London’s First 20 New Public Water Fountains Announced

The locations of the first 20 new public water fountains in busy stations, shopping centres, museums, business districts and other venues across London, have been revealed.

The fountains are a part of work aimed to cut plastic waste in the city by reducing single-use plastic bottles and instead encouraging people to refill rather than buy bottled water.

Four of the fountains have already been installed – atHeart of Valentines Park, Redbridge, Kingly Court, off Carnaby Street, Westminster, and two at Liverpool Street Station – and are proving popular, the Mayor of London’s office said.

More than 8,000 litres of drinking water, the equivalent of 16,000 water bottles, has been dispensed from the Liverpool Street Station fountains in less than one month. The Kingly Court fountain, off Carnaby Street, one of London’s busiest shopping areas, has been used more than 10,000 times a month this summer.

Zoological Society of London’s (ZSL) #OneLess campaign assessed the site applications on accessibility, visibility and footfall to ensure water refills are available for as many Londoners as possible. MIW Water Cooler Experts established a London Drinking Fountain Fund to provide up to £85,000 to finance the installation of fountains.

“Water fountains are a simple but effective way to encourage Londoners and visitors to ditch plastic bottles and instead refill reusable ones.”

The Mayor of London, Sadiq Khan, said: “Water fountains are a simple but effective way to encourage Londoners and visitors to ditch plastic bottles and instead refill reusable ones.

“With the hot weather we’ve seen this summer, the demand is greater than ever for quick and easy ways of accessing free drinking water and I’m pleased to confirm the locations for the first 20 of our new public water fountains.

“Some of these are already attracting thousands of visitors a day and City Hall are working on plans to secure many more across London.”

Dr Heather Koldewey,#OneLess campaign Director and Head of Marine and Freshwater Conservation at ZSL said:“We were taken aback by the number of applications we received to install drinking fountains across London. There is definitely huge appetite in London to stop using single-use plastic and establish a new culture of refilling.

“We are delighted to be working with the Mayor of London on this exciting initiative to reduce the plastic blight on the ocean and firmly establish London as a city that no longer uses plastic bottled water.”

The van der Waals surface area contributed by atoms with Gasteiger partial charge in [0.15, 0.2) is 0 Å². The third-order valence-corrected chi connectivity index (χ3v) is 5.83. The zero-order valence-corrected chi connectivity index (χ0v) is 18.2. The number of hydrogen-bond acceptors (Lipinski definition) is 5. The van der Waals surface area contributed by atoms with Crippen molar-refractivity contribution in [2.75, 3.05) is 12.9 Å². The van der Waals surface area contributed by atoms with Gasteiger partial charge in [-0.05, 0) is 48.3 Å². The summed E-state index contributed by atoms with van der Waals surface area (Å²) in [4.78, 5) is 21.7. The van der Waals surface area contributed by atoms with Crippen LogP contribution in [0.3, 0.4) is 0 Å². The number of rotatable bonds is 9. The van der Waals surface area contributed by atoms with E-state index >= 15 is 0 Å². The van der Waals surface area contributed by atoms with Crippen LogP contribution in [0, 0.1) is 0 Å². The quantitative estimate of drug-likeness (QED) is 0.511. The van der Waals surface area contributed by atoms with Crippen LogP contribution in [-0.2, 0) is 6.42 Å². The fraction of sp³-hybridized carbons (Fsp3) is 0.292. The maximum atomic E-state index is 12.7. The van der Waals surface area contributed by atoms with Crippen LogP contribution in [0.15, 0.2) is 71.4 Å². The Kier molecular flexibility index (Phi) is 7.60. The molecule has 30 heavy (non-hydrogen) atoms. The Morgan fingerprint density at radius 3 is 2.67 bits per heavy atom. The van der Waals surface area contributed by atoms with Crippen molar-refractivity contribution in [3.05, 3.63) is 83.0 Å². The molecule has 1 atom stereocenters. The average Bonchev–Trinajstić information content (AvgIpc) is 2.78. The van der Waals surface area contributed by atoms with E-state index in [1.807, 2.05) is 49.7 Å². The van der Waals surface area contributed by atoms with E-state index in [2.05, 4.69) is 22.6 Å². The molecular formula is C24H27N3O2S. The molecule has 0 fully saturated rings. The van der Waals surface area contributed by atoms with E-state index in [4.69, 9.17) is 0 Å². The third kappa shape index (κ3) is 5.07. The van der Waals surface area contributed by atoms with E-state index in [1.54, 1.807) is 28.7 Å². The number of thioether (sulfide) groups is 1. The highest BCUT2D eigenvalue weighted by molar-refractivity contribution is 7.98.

The locations of the fountains were confirmed as statistics compiled by ZSL’s OneLess campaign estimatedthat the average Londoner buys more than three plastic water bottles a week – 175 bottles a year. In the whole of the UK, some 7.7 billion plastic bottles are bought every year.

Confirmed locations are:

  • Liverpool Street Station, near the Underground entrance
  • Liverpool Street Station, near Bishopsgate exit
  • Heart of Valentines Park, Redbridge
  • Bexleyheath Town Centre, Bexley
  • North Acton Station Square in Ealing
  • Windrush Square, Brixton
  • Ladywell fields, Lewisham
  • Beckenham Place Park, Lewisham
  • Horniman Museum and Gardens, Lewisham
  • Paddington Recreation Ground, Westminster
  • Acton park, near the new skate park, Ealing,
  • Guy’s Hospital, Southwark
  • St Thomas’ Hospital, Lambeth
  • Swiss Cottage Open Space, Camden
  • Camberwell Green, Southwark
  • Nisbett Walk, Sidcup Town Centre in Bexley
  • The Natural History Museum, RB Kensington and  Chelsea
  • South St Alban’s Street, St James (off Haymarket)
  • The London School of Economics and Political Science

Refill London has so far recruited over 2,000 London shops, businesses, venues and cafes including Costa, Tate Modern, BFI Imax and Leon to provide free tap water to members of the public and is a partnership between City to Sea, Mayor of London and Thames Water.


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  1. Yet another great con and a load of bunkum. People buy bottled water because the mains supply has a ‘taste’: not because they can’t get access to water while about their business.
    But this nonsense placates the greenies who think it will somehow stop plastic waste getting into our oceans rather than accept that 2 billion of the world’s population don’t have access to an organised waste storage and collection system, so most of it gets washed into the seas.

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